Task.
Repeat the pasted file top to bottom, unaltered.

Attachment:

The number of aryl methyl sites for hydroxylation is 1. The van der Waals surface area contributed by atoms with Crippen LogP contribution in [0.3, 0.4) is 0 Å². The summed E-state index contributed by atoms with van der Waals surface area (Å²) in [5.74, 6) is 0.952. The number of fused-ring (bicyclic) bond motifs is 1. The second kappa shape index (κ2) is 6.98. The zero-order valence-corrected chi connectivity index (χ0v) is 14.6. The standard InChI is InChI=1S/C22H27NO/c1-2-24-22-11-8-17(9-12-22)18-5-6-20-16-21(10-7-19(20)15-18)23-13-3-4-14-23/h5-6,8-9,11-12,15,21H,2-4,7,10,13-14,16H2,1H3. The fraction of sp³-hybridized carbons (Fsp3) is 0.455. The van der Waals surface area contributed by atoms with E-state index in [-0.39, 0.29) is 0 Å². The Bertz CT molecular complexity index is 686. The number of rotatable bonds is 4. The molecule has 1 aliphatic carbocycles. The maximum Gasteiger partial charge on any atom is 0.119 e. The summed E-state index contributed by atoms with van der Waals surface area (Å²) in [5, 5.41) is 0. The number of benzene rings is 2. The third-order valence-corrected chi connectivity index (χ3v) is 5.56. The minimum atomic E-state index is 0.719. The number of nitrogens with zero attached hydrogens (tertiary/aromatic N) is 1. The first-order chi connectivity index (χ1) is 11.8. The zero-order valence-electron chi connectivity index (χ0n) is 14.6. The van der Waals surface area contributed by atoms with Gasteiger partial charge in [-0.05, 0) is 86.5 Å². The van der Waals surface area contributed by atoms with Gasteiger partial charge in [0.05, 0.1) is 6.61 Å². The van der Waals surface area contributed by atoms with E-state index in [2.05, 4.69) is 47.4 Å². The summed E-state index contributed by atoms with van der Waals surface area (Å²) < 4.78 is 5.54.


The number of aryl methyl sites for hydroxylation is 1. The van der Waals surface area contributed by atoms with Crippen LogP contribution in [0.3, 0.4) is 0 Å². The summed E-state index contributed by atoms with van der Waals surface area (Å²) in [5.74, 6) is 0.952. The number of fused-ring (bicyclic) bond motifs is 1. The second kappa shape index (κ2) is 6.98. The zero-order valence-corrected chi connectivity index (χ0v) is 14.6. The standard InChI is InChI=1S/C22H27NO/c1-2-24-22-11-8-17(9-12-22)18-5-6-20-16-21(10-7-19(20)15-18)23-13-3-4-14-23/h5-6,8-9,11-12,15,21H,2-4,7,10,13-14,16H2,1H3. The fraction of sp³-hybridized carbons (Fsp3) is 0.455. The van der Waals surface area contributed by atoms with E-state index in [-0.39, 0.29) is 0 Å². The Bertz CT molecular complexity index is 686. The number of rotatable bonds is 4. The molecule has 1 aliphatic carbocycles. The maximum Gasteiger partial charge on any atom is 0.119 e. The summed E-state index contributed by atoms with van der Waals surface area (Å²) in [5, 5.41) is 0. The number of benzene rings is 2. The third-order valence-corrected chi connectivity index (χ3v) is 5.56. The minimum atomic E-state index is 0.719. The number of nitrogens with zero attached hydrogens (tertiary/aromatic N) is 1. The first-order chi connectivity index (χ1) is 11.8. The zero-order valence-electron chi connectivity index (χ0n) is 14.6. The van der Waals surface area contributed by atoms with Gasteiger partial charge in [-0.05, 0) is 86.5 Å². The van der Waals surface area contributed by atoms with Gasteiger partial charge in [0.05, 0.1) is 6.61 Å². The van der Waals surface area contributed by atoms with E-state index in [2.05, 4.69) is 47.4 Å². The summed E-state index contributed by atoms with van der Waals surface area (Å²) < 4.78 is 5.54.